My life is no different than everyone elses. I've had obstacles to overcome, challenges to face, demons to wrestle with, but I finally started facing them head on. And without getting all Tony Robbins on you, I just want to urge anyone who's not living life like that.. to DO IT. Today. Now. I promise, it's soooooo worth it.
Ok... enough with the inspirational BS.
So, as I ran this 5.1 miles to the next aid station, I felt on top of the world. It was my favorite stretch of the race. Miles 16-21. It was also at this point in the race that I learned the value of a shuffle jog. Holy shit people, that is THE way to go when you're running through mud and water. Just get you a nice little rhythm and shuffle jog your way through it. (Although... this course wasn't super technical with roots, etc... so.. if that were the case, the shuffle jog would not be well advised).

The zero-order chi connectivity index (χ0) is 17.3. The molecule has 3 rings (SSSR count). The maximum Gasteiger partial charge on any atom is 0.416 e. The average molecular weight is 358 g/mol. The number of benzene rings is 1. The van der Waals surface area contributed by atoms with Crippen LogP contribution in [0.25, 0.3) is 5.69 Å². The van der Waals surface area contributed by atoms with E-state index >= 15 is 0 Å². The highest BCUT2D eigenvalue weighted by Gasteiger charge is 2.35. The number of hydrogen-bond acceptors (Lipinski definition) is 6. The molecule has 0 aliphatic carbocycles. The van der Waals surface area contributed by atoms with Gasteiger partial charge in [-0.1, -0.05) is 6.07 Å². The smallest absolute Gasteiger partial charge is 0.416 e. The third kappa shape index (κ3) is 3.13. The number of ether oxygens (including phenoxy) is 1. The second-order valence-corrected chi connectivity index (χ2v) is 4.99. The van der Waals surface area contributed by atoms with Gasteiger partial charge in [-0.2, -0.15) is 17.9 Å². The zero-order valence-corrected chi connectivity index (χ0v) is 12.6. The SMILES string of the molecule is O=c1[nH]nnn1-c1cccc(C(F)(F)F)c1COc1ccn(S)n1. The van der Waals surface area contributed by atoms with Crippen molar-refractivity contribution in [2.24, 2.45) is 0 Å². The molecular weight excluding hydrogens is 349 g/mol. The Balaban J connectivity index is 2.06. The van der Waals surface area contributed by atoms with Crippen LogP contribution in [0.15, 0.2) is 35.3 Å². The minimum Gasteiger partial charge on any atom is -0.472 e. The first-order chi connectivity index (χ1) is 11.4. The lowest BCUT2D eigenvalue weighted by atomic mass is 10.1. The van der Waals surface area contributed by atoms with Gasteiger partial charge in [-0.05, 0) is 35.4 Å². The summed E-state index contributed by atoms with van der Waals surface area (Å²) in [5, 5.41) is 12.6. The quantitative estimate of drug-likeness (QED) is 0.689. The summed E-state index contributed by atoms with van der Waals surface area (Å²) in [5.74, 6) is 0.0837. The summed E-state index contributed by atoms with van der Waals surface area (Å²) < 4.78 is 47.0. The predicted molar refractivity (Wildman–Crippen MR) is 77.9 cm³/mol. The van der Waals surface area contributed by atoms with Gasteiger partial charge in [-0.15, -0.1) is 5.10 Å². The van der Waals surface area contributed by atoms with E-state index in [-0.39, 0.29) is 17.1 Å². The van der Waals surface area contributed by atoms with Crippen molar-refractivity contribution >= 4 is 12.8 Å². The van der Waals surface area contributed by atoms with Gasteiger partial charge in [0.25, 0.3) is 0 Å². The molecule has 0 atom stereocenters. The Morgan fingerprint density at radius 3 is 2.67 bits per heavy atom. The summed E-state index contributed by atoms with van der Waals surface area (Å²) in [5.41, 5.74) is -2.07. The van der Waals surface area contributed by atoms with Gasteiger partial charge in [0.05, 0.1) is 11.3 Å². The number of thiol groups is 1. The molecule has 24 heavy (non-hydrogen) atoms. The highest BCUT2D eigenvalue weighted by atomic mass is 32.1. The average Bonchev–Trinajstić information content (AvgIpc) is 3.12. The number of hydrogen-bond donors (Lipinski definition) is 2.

It was also at this point in the race, where I started singing. Out loud. For whatever reason, I had "Jimmy Crack Corn" stuck in my head... so, here I was, shuffling through 6 inches of mud singing... "Jimmy Crack Corn and I don't care, Jimmy crack corn, and I don't care..." over and over again. And.. the sad thing is... it didn't even annoy me! I eventually switched to the the epic Joe Espositio classic from Karate Kid: "You're the Best Around." It was good. Real good.